Author Archive: Karen Batra

Karen Batra

Karen Batra is Director of Food & Agriculture Communications, and has worked for BIO since 2008.   Having lived in the Washington, D.C. area for more than 20 years, Karen has worked for four major national trade associations specializing in communications and media relations, most recently at the National Cattlemen’s Beef Association.

What Karen likes best about BIO, aside from her uber-talented colleagues, is working to promote a technology that truly helps to heal, feed and fuel the world.  In the food & ag sector, we aim to help farmers do what they do best – grow the most abundant, most affordable and safest food supply in the world.

Karen’s favorite biotech food is papaya, and her favorite genetically engineered animal is the spidey-goat.  Karen also has two Glofish, Redfish and Bluefish, who live with their non-biotech cousin, Peachy the Snail.

Latest Posts

Consumer Reports Does Consumers No Favors

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Like most people, I enjoy Consumer Reports for their ability to provide fact-based product reviews when I’m shopping for a new toaster or a computer or a car.  So it’s disheartening to learn that Consumer Reports‘ advice isn’t always fact-based. Take, for example, their recent article “GMO foods: What you need to know.”  I wish the title of this was “GMO foods: What Consumers Union wants you to believe.”  Consumers Union – as noted in Read More >

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Can Biotech Opponents Quash Scientific Facts?

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Why are GMO opponents so worried about scientists who talk about biotechnology? Are they worried that the public will actually learn that GMOs aren’t scary and that they actually help make agriculture more sustainable and help keep food costs low? Are opponent groups scared of scientific facts? Science writer Keith Kloor explains in an article posted on the Science website that a dozen public sector scientists working in the field of biotechnology were hit with Read More >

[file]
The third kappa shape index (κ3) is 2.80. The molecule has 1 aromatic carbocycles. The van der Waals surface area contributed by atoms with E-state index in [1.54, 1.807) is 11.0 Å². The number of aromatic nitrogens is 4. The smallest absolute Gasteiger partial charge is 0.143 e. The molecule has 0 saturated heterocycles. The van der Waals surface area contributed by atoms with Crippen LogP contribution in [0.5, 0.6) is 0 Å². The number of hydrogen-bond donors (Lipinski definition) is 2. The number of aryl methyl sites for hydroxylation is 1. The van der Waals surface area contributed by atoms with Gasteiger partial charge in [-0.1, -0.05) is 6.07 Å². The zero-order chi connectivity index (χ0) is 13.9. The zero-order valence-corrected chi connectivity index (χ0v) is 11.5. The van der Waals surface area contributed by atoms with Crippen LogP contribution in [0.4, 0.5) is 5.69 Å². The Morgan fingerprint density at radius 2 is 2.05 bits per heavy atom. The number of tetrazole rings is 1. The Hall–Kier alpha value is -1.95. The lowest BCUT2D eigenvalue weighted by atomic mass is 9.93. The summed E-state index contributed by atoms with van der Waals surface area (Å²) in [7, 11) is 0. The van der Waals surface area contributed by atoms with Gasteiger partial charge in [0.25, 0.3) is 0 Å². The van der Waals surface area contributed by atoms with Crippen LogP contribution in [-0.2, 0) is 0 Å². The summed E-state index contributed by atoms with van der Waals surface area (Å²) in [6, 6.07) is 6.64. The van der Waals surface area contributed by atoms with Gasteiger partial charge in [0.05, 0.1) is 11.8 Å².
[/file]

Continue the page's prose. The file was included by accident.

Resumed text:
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Genetically Modified Cattle With Human DNA Might Hold Ebola Cure

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Maggie Fox reported for NBC news on exciting research taking place in Sioux Falls, S.D. to combat the Ebola virus with the help of genetically modified cattle: On a farm outside Sioux Falls, South Dakota, a herd of cloned, genetically engineered cattle are busy incubating antibodies against the Ebola virus. Researchers hope the cattle – which certainly don’t look like anything special – will produce gallons of blood plasma that could be used to treat Read More >

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UK Government Adviser: Organic Farming Not Always Best

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The Guardian reported on remarks by a UK government scientific adviser stating that organic farming could be worse for the climate than conventional farming methods, because of the greater land use required and the methods used. Lord Krebs, who advises ministers on how to adapt to climate change, told the Oxford Farming Conference that organic farming did not necessarily mean more environmentally friendly farming. Instead, he suggested, agricultural methods known as “no-till” – which usually Read More >

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Scientists, Regulators Brief NRC Committee on GE Crops

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The National Research Council’s Genetically Engineered (GE) Crops Committee held its second public meeting in Washington, DC, its latest round of scientific review for biotech crops and genetically engineered foods. On December 10, the Committee heard from scientists – including representatives from industry – using novel GE techniques to introduce new traits into crops.  Also, representatives from USDA, EPA, and FDA described their agency’s experience in overseeing GE crop regulation. The NRC’s GE Crops Committee Read More >

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